But it's also timeless in that you can't quite tell when this play happens. Indeed, the program says that the play has "a sliding scale in relation to time," from 1961 to 1994. Certain details date the play in the mid-century. Sunny (Lauren Spencer) is running away from a marriage her father arranged over more than a few beers; Stacey and Patty (Mollena Williams) perform a song-and-dance comedy variety act that's been on the road for eight years; not only is there a general store, but customers can place orders -- and on credit at that. Yet every time you start to ground this play in the middle of the twentieth century, latter-day anachronisms creep in. Sunny grinds when she dances. Wire goes to a bar where they "plug in" his "player." Homosexuality is repressed but not shocking; profanity has a contemporary lilt. But locating a precise time is clearly not the point. There are many areas of the country that seem to be in another time. There, hospitals are inaccessible. A bus ride can be enough to sever you from your kit and kin. Clothes that went out of style decades ago sit side by side with more recent technological devices, and vice versa. Good Goods conjures the sense of being cast adrift that comes with living in a remote, ignored town -- in any era.
Characters' own sense of time is elastic, too. The birthdays of today are forgotten, but the long dead live large in the town's collective imagination, so much so that their talismans are carried as necessary protection from real but unspecified threats and the dead take possession of the living so easily as to barely be remarkable.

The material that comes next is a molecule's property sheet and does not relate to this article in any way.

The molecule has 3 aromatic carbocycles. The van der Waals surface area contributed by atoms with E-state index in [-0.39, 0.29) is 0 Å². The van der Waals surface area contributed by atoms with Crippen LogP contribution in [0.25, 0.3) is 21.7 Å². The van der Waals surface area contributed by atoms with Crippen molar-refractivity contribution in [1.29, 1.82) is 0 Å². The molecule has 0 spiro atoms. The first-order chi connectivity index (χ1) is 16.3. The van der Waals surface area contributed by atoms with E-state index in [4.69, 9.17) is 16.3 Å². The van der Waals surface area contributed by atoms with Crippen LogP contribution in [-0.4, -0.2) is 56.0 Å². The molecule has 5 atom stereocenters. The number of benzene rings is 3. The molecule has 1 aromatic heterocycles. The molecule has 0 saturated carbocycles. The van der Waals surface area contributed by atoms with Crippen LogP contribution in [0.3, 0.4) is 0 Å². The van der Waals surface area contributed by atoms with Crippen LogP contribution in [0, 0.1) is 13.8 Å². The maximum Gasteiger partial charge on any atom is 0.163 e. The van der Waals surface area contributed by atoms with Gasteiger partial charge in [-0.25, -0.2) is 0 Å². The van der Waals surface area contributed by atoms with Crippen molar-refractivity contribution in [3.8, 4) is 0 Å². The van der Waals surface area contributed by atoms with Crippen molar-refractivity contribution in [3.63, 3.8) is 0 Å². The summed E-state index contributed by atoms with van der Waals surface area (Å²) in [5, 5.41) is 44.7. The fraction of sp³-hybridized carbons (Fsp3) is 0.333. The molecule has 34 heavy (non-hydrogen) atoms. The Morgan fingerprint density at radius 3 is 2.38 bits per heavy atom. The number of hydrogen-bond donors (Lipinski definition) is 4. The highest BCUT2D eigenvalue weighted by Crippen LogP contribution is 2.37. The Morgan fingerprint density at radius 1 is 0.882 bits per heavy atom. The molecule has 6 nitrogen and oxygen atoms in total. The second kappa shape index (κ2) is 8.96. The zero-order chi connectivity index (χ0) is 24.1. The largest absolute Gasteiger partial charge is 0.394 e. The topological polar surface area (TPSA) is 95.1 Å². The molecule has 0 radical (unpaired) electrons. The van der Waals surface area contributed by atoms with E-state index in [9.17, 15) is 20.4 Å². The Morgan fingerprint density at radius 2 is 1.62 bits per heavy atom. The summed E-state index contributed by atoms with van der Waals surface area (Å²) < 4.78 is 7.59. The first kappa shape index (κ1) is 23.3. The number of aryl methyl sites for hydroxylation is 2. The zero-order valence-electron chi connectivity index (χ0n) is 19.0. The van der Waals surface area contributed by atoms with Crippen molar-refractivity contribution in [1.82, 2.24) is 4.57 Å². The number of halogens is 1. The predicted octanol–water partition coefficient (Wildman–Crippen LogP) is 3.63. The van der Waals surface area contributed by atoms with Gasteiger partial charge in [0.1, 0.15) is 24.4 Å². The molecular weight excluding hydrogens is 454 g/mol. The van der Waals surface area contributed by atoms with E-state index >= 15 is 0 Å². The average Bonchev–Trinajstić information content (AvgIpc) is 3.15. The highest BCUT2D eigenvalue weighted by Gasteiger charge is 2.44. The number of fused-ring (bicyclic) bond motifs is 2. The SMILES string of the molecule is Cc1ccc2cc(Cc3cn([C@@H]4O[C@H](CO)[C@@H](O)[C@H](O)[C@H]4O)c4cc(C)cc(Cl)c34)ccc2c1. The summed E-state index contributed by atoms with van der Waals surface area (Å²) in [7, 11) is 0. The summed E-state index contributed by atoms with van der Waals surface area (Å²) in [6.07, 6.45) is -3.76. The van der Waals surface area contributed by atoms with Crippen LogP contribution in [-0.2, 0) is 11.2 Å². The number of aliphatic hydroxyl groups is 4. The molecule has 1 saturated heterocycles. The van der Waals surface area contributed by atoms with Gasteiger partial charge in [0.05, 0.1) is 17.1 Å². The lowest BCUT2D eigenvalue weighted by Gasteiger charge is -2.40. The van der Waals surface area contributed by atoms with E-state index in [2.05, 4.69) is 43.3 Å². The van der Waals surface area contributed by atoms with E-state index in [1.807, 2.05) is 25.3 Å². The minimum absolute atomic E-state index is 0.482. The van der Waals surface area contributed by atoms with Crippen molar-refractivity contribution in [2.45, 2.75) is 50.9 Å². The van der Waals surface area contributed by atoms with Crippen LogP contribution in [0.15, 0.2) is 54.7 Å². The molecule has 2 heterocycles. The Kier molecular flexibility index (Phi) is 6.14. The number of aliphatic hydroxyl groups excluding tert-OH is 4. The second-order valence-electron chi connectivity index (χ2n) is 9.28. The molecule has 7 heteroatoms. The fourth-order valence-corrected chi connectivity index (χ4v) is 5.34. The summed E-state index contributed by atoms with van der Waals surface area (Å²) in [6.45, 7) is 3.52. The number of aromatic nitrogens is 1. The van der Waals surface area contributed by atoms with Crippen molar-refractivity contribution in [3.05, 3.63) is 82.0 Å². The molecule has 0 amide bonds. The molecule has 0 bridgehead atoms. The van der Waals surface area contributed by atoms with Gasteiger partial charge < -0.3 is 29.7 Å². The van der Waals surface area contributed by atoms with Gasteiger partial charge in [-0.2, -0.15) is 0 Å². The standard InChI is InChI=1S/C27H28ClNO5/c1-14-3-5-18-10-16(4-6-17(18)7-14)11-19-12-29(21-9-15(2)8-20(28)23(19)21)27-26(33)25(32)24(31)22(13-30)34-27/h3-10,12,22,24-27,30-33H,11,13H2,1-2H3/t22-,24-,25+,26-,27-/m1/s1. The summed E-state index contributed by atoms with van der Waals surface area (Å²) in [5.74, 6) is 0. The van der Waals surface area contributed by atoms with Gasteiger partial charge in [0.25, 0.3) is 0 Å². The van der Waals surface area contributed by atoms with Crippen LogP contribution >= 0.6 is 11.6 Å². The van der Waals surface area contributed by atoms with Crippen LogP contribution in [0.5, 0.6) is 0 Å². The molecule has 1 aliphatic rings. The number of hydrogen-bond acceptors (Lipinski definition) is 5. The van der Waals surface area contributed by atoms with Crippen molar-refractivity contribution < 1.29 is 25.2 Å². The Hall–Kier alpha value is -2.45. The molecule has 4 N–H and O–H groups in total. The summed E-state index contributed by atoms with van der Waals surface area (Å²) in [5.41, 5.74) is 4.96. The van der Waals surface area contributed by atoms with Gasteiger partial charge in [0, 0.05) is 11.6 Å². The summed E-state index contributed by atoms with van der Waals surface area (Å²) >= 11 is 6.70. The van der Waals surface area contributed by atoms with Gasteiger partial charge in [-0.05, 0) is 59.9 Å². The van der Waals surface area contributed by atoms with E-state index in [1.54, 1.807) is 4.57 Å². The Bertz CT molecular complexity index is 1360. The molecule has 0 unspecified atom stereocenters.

Yet in still one more sense is Good Goods timeless, and that's in its old-fashioned construction. Sons vie for a departed father's esteem with the biblical quality of Arthur Miller; best friends sublimate their sexuality in a way Tennessee Williams would have recognized. It occasionally feels like an undiscovered classic, giving a taste of what it must have been like to see one of the great American mid-century plays without knowing what's going to happen.
Anderson's play won't be joining the canon just yet. It dithers in atmosphere-setting stasis for a little too long, and it suffers from overwrought exposition-y lines like, "Given that building's heavy history, I'm surprised they turned it into a pencil factory." It doesn't actually explain key background points that might have given the plot a bit more forward motion, such as what happened to the unseen father figure, and why the townsfolk believe more in ghosts, dreams and good luck charms than anything real. These unanswered, the happy ending feels false. And while the women find real warmth and personality in their roles, the male actors fail to elevate their parts to the mighty stature Anderson's script requires. The characters might have real meaning as fully realized men, but Abdul-Mateen, Moore, and McClain play them like little boys.
Still, the young Anderson shows much promise as a playwright, and Good Goods serves as a fitting connection to our past, reminding us where we've come from -- and how little we've changed.
Good Goods continues through June 23 at the Boxcar Playhouse, 505 Natoma (at Sixth St.), S.F. Admission is $15-$35.